Growth Out­look of Dairy In­dus­try

Enterprise - - Dairy Industry - By Sam­ina Wahid

Pak­istan is one of the top three milk pro­duc­ing coun­tries in the world. This makes the dairy in­dus­try a sig­nif­i­cant con­trib­u­tor to the national GDP – about 11.7 per cent. If con­stant ef­forts are made to im­prove the sec­tor, it will add an es­ti­mated $4 to $6 bil­lion an­nu­ally to Pak­istan’s econ­omy.

The dairy in­dus­try cer­tainly has a great po­ten­tial for growth. All it needs is in­cen­tives and su­per­vi­sion from the govern­ment both at the fed­eral and provin­cial level. This would play a vi­tal role in en­sur­ing a means of con­stant liveli­hood for the small farmer. There is also a bright pos­si­bil­ity of lu­cra­tive lo­cal and for­eign in­vest­ment in the sec­tor through cor­po­rate farm­ing, in­vest­ments by for­eign dairy com­pa­nies and col­lab­o­ra­tion with in­ter­na­tional donors.

The lo­cal dairy farm­ers are ei­ther not aware of im­proved in­puts for in­creas­ing their pro­duc­tiv­ity or can­not af­ford to ac­quire such in­puts. They should be pro­vided cheaper and cost-ef­fec­tive medicines, feeds and feed in­gre­di­ents, fod­der seeds, equip­ment, etc. to in­crease pro­duc­tiv­ity and de­crease per unit pro­duc­tion cost. Dairy farm­ers need im­proved farm equip­ment so that they can get rid of their old and tra­di­tional meth­ods and adopt some kind of mech­a­niza­tion. The govern­ment can es­tab­lish util­ity stores for this pur­pose where the re­quired items can be pro­vided at sub­si­dized rates. Such util­ity stores can be set up in the ma­jor dairy farm­ing ar­eas for the con­ve­nience of small farm­ers.

Non-sci­en­tific dairy farm­ing prac­tices have been fol­lowed in the sub-con­ti­nent since time im­memo­rial and th­ese need to change if the dairy sec­tor must progress on mod­ern lines. Apart from con­sult­ing the lo­cal quake or fol­low­ing home-grown reme­dies, there is no tra­di­tion of con­sult­ing ex­perts in an­i­mal health, re­pro­duc­tion or nu­tri­tion and ad­dress­ing the rel­e­vant prob­lems ac­cord­ingly. The govern­ment can play an in­te­gral role in this by fur­ther ex­pand­ing its ve­teri­nary net­work.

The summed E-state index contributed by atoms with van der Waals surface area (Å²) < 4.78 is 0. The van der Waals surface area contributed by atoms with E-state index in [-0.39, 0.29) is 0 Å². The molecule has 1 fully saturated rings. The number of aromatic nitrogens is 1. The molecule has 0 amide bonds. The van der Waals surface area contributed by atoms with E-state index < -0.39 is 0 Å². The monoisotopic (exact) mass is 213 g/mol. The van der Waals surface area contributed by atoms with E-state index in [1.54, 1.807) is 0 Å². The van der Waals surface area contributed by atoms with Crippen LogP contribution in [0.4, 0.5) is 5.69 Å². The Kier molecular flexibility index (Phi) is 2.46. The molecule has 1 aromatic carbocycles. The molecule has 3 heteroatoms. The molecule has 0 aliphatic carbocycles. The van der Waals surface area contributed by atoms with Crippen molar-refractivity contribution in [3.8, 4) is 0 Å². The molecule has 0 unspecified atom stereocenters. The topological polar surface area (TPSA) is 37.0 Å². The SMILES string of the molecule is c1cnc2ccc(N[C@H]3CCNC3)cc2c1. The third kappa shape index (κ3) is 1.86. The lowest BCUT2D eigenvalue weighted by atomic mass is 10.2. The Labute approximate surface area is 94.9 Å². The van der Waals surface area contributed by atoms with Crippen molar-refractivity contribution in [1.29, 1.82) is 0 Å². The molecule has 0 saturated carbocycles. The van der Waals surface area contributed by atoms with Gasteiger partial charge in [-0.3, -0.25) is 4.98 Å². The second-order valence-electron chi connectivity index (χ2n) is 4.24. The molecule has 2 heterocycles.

There has never been a cen­sus of milk­ing an­i­mals in the coun­try and farm­ers have no idea as to which of their cows and buf­fa­los have high milk yield or none at all. No at­ten­tion seems to have been paid to the train­ing of farm­ers as well. It is only fair for the growth of any in­dus­try that the rel­e­vant ele­ments in the value chain are prop­erly or­ga­nized. De­vel­op­ment of mod­ern dairy prac­tices in­volves sci­en­tific sys­tems that must be in­tro­duced at the very ba­sic level and this can only be done if the cor­po­rate sec­tor is in­volved. This can be fi­nanced through lo­cal and for­eign in­vest­ment and co­op­er­a­tion can also be sought from in­ter­na­tional donor agen­cies.

In this sce­nario, when the coun­try’s dairy sec­tor is poised to take a ma­jor leap for­ward, given the req­ui­site en­cour­age­ment and in­cen­tives, there is also talk of sales tax be­ing im­posed on the pro­cessed milk in­dus­try in the forth­com­ing bud­get. Re­ports in­di­cate that the govern­ment is con­sid­er­ing this as a sig­nif­i­cant rev­enue gen­er­at­ing mea­sure though it is not re­al­ized that progress in the sec­tor would be re­versed by such a tax and the ef­fects would be felt all around.

Mal­nour­ish­ment is a huge is­sue in the lower so­cio-eco­nomic bracket and milk is per­haps one of the few nu­tri­tious food items that the poor can af­ford. That is why 80 per cent of pro­cessed milk is sold in quar­ter liter packs to make it af­ford­able for this seg­ment. In such a sce­nario, the in­ten­tion on part of the govern­ment to levy a sales tax on pro­cessed milk is wor­ry­ing. Sales tax would lead to price in­crease of pack­aged milk and would also in­crease cost of loose milk. This would mean that the lower in­come groups would no longer be able to af­ford milk on a daily ba­sis. Ex­perts pre­dict that be­cause of this trickle-down ef­fect, the over­all sales vol­ume of the dairy in­dus­try will de­crease by 20 per cent which means govern­ment rev­enue will de­crease in­stead of in­creas­ing.

The Pak­istani dairy in­dus­try still has a long way to go. De­spite all their prob­lems, the small dairy farm­ers have now found a sta­ble source of liveli­hood as their pro­duce is pur­chased by the milk pro­cess­ing com­pa­nies. It is be­cause of the lo­cal and for­eign in­vest­ment made in this sec­tor that the po­ten­tial has also be­come vis­i­ble for ex­port­ing dairy prod­ucts to coun­tries such as Malaysia, China, In­done­sia, Bangladesh and Iran. In the past, the fa­vor­able poli­cies of the govern­ment helped the dairy and live­stock in­dus­try to ex­ploit its po­ten­tial be­cause of which rev­enues started com­ing from the in­dus­try. Thanks to cor­po­rate sup­port, the qual­ity of milk has also im­proved sig­nif­i­cantly and the de­mand-sup­ply gap has re­duced. Avail­abil­ity of bet­ter qual­ity milk has also con­trib­uted to the over­all nu­tri­tion of the im­pov­er­ished class liv­ing in ru­ral ar­eas.

What the dairy sec­tor needs is an in­te­grated de­vel­op­ment plan such as In­dia’s National Dairy Plan which aims to in­crease their milk pro­duc­tion to 180 mil­lion tonnes by 2020. The plan will en­hance share of the doc­u­mented dairy sec­tor from the cur­rent 30% to 65%. Pak­istan’s dairy in­dus­try has a long road ahead and the pro­posed sales tax could dis­cour­age in­vestors from com­ing into the field. This, in turn, will af­fect small-scale dairy farm­ers, re­duce milk con­sump­tion, fuel in­fla­tion through in­crease in prices of loose and pack­aged milk and dam­age in­dus­try growth.

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